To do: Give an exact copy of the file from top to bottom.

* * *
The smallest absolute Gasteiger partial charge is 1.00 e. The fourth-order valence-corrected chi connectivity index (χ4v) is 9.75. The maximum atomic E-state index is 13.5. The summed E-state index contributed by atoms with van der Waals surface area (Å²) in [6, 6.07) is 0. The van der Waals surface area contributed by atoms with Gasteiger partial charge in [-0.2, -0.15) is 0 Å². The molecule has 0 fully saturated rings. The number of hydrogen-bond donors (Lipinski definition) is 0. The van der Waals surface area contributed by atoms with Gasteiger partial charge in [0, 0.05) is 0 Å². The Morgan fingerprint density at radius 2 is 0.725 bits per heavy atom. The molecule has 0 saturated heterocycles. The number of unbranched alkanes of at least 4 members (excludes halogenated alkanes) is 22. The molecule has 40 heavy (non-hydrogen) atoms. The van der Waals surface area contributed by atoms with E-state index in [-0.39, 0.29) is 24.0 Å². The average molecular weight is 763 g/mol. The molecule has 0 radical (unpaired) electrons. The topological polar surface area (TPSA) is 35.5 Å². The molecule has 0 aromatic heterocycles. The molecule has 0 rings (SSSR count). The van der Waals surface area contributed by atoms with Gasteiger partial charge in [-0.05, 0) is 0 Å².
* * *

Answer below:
The smallest absolute Gasteiger partial charge is 1.00 e. The fourth-order valence-corrected chi connectivity index (χ4v) is 9.75. The maximum atomic E-state index is 13.5. The summed E-state index contributed by atoms with van der Waals surface area (Å²) in [6, 6.07) is 0. The van der Waals surface area contributed by atoms with Gasteiger partial charge in [-0.2, -0.15) is 0 Å². The molecule has 0 fully saturated rings. The number of hydrogen-bond donors (Lipinski definition) is 0. The van der Waals surface area contributed by atoms with Gasteiger partial charge in [0, 0.05) is 0 Å². The Morgan fingerprint density at radius 2 is 0.725 bits per heavy atom. The molecule has 0 saturated heterocycles. The number of unbranched alkanes of at least 4 members (excludes halogenated alkanes) is 22. The molecule has 40 heavy (non-hydrogen) atoms. The van der Waals surface area contributed by atoms with E-state index in [-0.39, 0.29) is 24.0 Å². The average molecular weight is 763 g/mol. The molecule has 0 radical (unpaired) electrons. The topological polar surface area (TPSA) is 35.5 Å². The molecule has 0 aromatic heterocycles. The molecule has 0 rings (SSSR count). The van der Waals surface area contributed by atoms with Gasteiger partial charge in [-0.05, 0) is 0 Å².